Photo cred: Unsplash
Interview by Christin Balan.
Maria Górska-Piszek, Interintellect producer and host, shares some of her experiences as a new mother as well as questions she hopes to explore in her upcoming ii salon, “Raising Competent, Independent, and Self-Driven Kids.”
“Every solution introduces its own problems, so it’s all a game of balance and trade-offs.”
If you have kids or are thinking about having kids, chances are you have mixed feelings about raising them in 2022. The world is changing faster than ever before, and this requires parents to constantly reevaluate and reinvent what it means to shepherd children into adulthood. Observant parents will learn from the past and present—examining their own childhood and sharing ideas with other nurturers—but anticipating the demands on children and parents in the future is starting to feel impossible. So how can we raise children that are just as dynamic as our future?
In an interview with Maria Górska-Piszek on her upcoming ii salon, “Raising Competent, Independent, and Self-Driven Kids,” she shares some of her views on raising children in the twenty-first century. We touch on the state of education, learning from failure, and ask questions like: What’s the right balance between encouraging kids to follow their interests and nudging them to try things they’ve never done before?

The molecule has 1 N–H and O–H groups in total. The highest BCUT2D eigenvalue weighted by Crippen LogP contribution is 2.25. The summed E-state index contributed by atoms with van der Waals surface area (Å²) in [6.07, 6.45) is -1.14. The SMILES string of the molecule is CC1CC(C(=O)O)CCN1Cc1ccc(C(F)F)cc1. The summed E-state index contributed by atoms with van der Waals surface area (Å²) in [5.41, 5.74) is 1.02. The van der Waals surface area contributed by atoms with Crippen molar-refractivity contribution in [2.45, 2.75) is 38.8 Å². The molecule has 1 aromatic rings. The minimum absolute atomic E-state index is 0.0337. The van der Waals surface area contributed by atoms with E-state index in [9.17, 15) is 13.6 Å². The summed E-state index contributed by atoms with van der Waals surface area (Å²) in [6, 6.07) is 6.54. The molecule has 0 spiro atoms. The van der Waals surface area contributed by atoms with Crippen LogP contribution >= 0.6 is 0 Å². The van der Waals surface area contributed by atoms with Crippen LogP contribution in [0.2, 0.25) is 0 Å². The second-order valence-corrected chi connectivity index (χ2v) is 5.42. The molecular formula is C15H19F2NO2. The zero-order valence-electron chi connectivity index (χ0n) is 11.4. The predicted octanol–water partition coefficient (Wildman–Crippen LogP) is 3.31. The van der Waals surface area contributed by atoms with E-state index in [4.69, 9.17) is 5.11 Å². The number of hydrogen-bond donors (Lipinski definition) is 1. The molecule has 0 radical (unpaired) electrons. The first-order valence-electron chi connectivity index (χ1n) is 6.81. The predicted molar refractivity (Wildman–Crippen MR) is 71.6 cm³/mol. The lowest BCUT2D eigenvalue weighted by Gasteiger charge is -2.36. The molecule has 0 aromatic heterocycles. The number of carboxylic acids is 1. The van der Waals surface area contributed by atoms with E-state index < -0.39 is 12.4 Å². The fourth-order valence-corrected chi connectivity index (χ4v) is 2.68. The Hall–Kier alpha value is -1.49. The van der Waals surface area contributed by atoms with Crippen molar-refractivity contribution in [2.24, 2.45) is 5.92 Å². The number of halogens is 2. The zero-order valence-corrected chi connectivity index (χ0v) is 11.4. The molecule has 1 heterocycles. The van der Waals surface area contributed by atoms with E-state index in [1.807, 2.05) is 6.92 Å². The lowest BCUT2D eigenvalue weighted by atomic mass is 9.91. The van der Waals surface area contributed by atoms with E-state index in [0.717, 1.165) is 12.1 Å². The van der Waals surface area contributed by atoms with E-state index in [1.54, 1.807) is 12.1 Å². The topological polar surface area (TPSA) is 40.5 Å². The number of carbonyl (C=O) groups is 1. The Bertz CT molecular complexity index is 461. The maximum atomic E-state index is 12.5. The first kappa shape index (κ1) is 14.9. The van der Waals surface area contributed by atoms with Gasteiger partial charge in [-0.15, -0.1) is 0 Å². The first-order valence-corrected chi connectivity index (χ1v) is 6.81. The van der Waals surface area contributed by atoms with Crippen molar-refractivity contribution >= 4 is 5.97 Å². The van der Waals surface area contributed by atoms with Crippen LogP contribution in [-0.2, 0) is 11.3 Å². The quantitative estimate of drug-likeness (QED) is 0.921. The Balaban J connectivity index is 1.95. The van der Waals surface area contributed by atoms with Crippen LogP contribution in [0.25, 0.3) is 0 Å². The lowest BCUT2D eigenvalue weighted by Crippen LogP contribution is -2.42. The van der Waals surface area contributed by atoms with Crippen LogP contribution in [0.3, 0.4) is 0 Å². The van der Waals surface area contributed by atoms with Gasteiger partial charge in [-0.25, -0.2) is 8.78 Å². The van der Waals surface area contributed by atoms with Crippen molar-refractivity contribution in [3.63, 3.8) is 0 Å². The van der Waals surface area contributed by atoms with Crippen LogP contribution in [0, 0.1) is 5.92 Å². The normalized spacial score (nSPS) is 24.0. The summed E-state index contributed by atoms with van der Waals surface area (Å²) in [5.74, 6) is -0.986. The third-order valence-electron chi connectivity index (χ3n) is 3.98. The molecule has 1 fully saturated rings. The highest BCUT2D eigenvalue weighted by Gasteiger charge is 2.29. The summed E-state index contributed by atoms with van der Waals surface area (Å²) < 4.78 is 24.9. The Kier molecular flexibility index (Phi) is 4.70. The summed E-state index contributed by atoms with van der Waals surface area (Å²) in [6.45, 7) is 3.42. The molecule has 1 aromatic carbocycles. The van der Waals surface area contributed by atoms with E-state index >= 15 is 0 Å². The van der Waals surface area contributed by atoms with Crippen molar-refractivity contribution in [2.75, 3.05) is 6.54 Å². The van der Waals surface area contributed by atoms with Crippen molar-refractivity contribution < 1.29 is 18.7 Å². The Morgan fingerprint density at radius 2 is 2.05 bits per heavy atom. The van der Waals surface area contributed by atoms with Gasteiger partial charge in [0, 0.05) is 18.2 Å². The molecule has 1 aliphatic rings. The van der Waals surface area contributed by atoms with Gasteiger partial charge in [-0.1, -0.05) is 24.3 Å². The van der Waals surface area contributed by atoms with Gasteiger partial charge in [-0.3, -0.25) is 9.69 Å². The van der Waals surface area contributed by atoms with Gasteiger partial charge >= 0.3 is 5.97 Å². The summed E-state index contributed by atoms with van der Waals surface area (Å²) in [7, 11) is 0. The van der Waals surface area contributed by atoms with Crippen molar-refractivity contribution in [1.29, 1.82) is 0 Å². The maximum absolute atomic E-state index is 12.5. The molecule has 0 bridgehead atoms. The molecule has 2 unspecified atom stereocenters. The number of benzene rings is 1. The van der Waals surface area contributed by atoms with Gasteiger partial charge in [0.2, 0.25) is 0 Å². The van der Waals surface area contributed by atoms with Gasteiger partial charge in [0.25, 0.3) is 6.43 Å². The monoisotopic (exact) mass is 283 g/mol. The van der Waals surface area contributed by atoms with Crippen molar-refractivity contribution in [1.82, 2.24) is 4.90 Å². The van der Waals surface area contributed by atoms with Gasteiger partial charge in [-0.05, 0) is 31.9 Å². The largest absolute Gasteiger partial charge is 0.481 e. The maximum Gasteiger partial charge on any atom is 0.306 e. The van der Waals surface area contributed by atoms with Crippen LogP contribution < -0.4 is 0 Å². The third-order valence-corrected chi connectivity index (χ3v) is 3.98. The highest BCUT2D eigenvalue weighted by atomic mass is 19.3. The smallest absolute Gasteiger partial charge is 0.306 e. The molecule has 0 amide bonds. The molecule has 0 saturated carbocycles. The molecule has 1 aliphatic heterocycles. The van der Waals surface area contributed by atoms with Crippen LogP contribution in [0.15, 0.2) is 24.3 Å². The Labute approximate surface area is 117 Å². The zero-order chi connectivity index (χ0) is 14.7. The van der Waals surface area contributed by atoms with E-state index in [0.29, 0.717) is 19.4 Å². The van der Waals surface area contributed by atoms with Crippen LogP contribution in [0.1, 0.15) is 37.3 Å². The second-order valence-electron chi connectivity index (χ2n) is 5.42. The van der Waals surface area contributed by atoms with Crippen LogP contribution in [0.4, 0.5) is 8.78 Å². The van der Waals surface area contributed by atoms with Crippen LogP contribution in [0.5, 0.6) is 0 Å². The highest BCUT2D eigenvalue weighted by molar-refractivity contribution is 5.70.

On Education and Learning
Sitting outside the family RV against a beautiful backdrop of leafy trees and blue skies, Maria shares some of the challenges she faced with her own childhood education. “I never learned to learn by myself,” Maria explains, speaking of her difficult transition into college studies. She describes the sudden transition from supervised learning in grade-school to total independence in college as a big shock. “I didn’t know how to learn when my parents weren’t watching behind my back.” In her younger years, Maria says that her parents pushed her to be a “prodigy child,” and that a lot of the motivation felt external rather than internal. Ultimately, with her time spread thin over different activities throughout her youth, she says, “I never learned what I actually enjoyed doing because it was all planned for me.”
As Maria continued to open up about how these experiences in her education lead to difficulties with finding work that felt self-directed and truly meaningful, I felt myself sympathizing with what I experienced in my own upbringing and early adulthood. Like many middle-class suburban millennials in America, I experienced something very similarly in my parent-directed whirlwind of ballet lessons, soccer practice, piano lessons, flute lessons, and miscellaneous volunteer hours. Because of the constant “doing,” many of us came to lose our innate connection with the “I like.”
So now as her little eighteen-month-old continues to learn and grow towards her pre-school years, Maria is considering alternative methods of educating her daughter. “I would prefer my daughter learn to figure out what she wants to do on her own,” she states.